Positive way of life

Keen to do something for HIV-positive women and children, Sushila has formed a network of 325 women—most of them widows from across Rajasthan—to rehabilitate those infected,
writes Renu Rakesh

Sushila (right) with HIV orphans at her home in Jaipur
Sushila (right) with HIV orphans at her home in Jaipur. — Photo by WFS

THIS is the tale of a woman who has persevered for over two years to be able to become the foster mother of 10 HIV-positive children. Sushila and her husband, Buti Ram, are neither people living with HIV/AIDS nor a childless couple.

So why has Sushila waged a lonely battle against stigma and discrimination for the sake of children orphaned by HIV/AIDS? She has even welcomed them into her two-room house in Jaipur. Perhaps the answer lies in her heart, particularly when the orphans call out to her, saying ‘Ma’.

A former accountant and counsellor with the Rajasthan Network for People Living with HIV/AIDS (RNPLWHA), Sushila realised that women living with this dreaded infection got a raw deal. "People term infected women as wanton—if they get the infection and also when their spouses get it. When the husband dies due to AIDS, the in-laws throw the widow out of the house. Such women either return to their parents or live on their own but become vulnerable," she explains.

Keen to do something for the HIV-positive women she had come in contact with—90 per cent of whom were widowed—Sushila formed a separate network, along with several RNPLWHA women members, using her home as the network's office. While the new network was for positive women and of positive women, many of the beneficiaries and network workers would bring along their children, simply because there was no one to leave them with.

This meant that when Rama died last year, her sons Bhavesh and Rohit stayed on in Sushila's house. Undeterred by what society had to say and by the lack of resources to take care of their health, medication, education and upbringing, Sushila decided that she would welcome more orphans into her home.

Last year she resolved that her 10 'children' would go to school. Easier said than done, she realised. "I must have gone to at least 10 schools. Some plainly refused to admit positive children; others advised me to hide their identity. Still others were scared the infection would spread to other students. Some even suggested I open a school for them," she recalls.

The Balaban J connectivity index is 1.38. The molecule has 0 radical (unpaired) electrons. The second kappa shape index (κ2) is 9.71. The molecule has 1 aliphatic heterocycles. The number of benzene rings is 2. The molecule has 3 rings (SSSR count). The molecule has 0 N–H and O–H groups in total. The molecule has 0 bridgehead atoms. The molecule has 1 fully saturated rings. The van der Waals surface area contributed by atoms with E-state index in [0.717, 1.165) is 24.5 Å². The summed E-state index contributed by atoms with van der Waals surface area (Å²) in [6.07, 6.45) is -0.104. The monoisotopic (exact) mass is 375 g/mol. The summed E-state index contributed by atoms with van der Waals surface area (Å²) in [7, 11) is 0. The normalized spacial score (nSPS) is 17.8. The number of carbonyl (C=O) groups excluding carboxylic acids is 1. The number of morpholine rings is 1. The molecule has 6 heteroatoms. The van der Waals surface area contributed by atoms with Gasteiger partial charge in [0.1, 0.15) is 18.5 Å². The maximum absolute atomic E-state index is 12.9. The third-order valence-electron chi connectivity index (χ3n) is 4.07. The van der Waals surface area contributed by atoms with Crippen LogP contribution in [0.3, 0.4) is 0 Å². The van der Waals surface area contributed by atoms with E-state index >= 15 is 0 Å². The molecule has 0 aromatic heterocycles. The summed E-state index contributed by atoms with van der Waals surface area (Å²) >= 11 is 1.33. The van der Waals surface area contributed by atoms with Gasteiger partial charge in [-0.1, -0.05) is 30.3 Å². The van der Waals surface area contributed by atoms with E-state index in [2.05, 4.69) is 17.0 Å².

However, the principal of Rawat Senior Secondary School understood Sushila's concerns for the children
but requested her not to disclose their HIV status where not required. "But," says Sushila, "the children don't listen. For instance, Bhavesh is now 13. He knows his status and tells his classmates that he is HIV-positive."

The reason for Bhavesh's openness could be that Sushila and her family has made the children feel quite at home. "There is no discrimination in the house," says Santosh, a positive woman, who helps Sushila looking after the children.

Hrithik, Sushila's six-year-old son, is negative but mingles with ease with the children like Yogesh, who is going on five and is the youngest. Only four of the children have one surviving parent.

Sushila's husband Buti Ram, fondly called 'Sirji', has been her inspiration. It was Ram who encouraged Sushila to "pursue a master’s degree in sociology and then plunge into social service". Ram runs Eye India, an NGO that claims to have reunited 4,000 runaway kids with their parents. His organisation has adopted two children from Sushila's 'family' and bears their expenses.

Sushila's dedication is certainly infectious. Some organsiations have now stepped forward to help the orphans. Faith Institute takes care of the school fees of half of the children. FXB provides for lunch for all of them; and Khejdi Trust bears their medical and local transport expenses. Plus, there is support coming in from neighbours, several of whom donate milk and other nutritious items.

Knowing Sushila, this means that she is ready to expand her 'family'—eager to look after more children, to enrol them in schools, to take them to hospital when needed and to arrange for their medicines. In short to play 'Ma' to them.

Of course, she hasn't lost sight of her prime concern—service to positive women through the network she formed with 20-odd members. She now has 325 women from across the state working for her, most of them widows who have lost their savings trying to treat their positive spouses. — WFS